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NEW YORK — We still don’t know if USA Today owner Gannett will continue its $864 million bid for Tribune Publishing, but we do know that no one will have Tribune to kick around anymore.

That’s because it’s changing its corporate name — to Tronc Inc., standing for ‘‘Tribune online content.’’ It’s also the former name of Tribune’s new ‘‘content curation and monetization’’ technology, which it now calls TroncX. That’s the backbone of Tribune’s plan to squeeze more money out of digital ads and customize news articles for readers.

Tribune Chairman Michael Ferro said the rebranding reflects the way the company will ‘‘pool our technology and content resources to execute on our strategy.’’

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The renaming is so far the only tangible change following a shareholder vote earlier Thursday that ratified Tribune’s slate of directors, although the company hasn’t yet released official results. Gannett seized on the symbolic vote as a way for shareholders to signify approval for its takeover bid, hoping that a lackluster result could pressure Ferro into a deal.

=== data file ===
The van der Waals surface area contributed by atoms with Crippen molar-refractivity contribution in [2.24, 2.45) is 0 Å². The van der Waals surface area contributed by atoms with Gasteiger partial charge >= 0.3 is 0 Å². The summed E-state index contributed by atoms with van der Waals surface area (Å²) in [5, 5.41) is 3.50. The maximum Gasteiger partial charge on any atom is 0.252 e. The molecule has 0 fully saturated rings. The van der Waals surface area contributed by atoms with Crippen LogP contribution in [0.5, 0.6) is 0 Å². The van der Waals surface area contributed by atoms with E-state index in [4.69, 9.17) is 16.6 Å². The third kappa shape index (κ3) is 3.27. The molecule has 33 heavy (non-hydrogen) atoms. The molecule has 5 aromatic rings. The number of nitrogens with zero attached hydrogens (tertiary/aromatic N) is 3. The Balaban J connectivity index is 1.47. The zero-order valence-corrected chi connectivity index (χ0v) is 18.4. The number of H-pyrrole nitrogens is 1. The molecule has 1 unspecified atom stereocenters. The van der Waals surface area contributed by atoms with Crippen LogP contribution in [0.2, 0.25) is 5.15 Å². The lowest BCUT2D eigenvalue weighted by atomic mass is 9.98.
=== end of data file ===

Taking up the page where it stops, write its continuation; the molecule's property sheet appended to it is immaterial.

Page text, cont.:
Gannett says its tally suggests that 49 percent of votes not tied to Ferro or the company signaled they did not support the entire board, while more than half didn’t support Ferro. Such unaffiliated shares are estimated to account for 82 percent of Tribune’s total.

Tribune, which publishes the Los Angeles Times, the Chicago Tribune, and nine other major dailies, called Gannett’s count ‘‘speculative’’ and said it was ‘‘clear’’ that all board members were elected by a majority of the votes cast. Gannett said it is still pondering the future of its offer.

Bruce Goldfarb, the president of Okapi Partners, a proxy solicitation and advisory firm not involved with the bid, said that many investors vote ahead of time, likely giving Gannett ‘‘a pretty good sense’’ of the numbers. He called a ‘‘withhold’’ vote of that magnitude significant.

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Tribune has been doing its best to hold off Gannett, adopting a shareholder rights plan meant to make a takeover more difficult and bringing in a new big investor, Dr. Patrick Soon-Shiong, as an ally in its ambitious transformation project.

The vote totals, if confirmed by Tribune, may undermine its stance. ‘‘Legally, the board is elected,’’ said David Larcker, a professor at Stanford’s business school who specializes in accounting and corporate governance. ‘‘But I think any board, particularly the independent board members of Tribune, they would take this as serious information.’’

Gannett probably can’t buy Tribune unless the board revokes its shareholder rights plan, he said.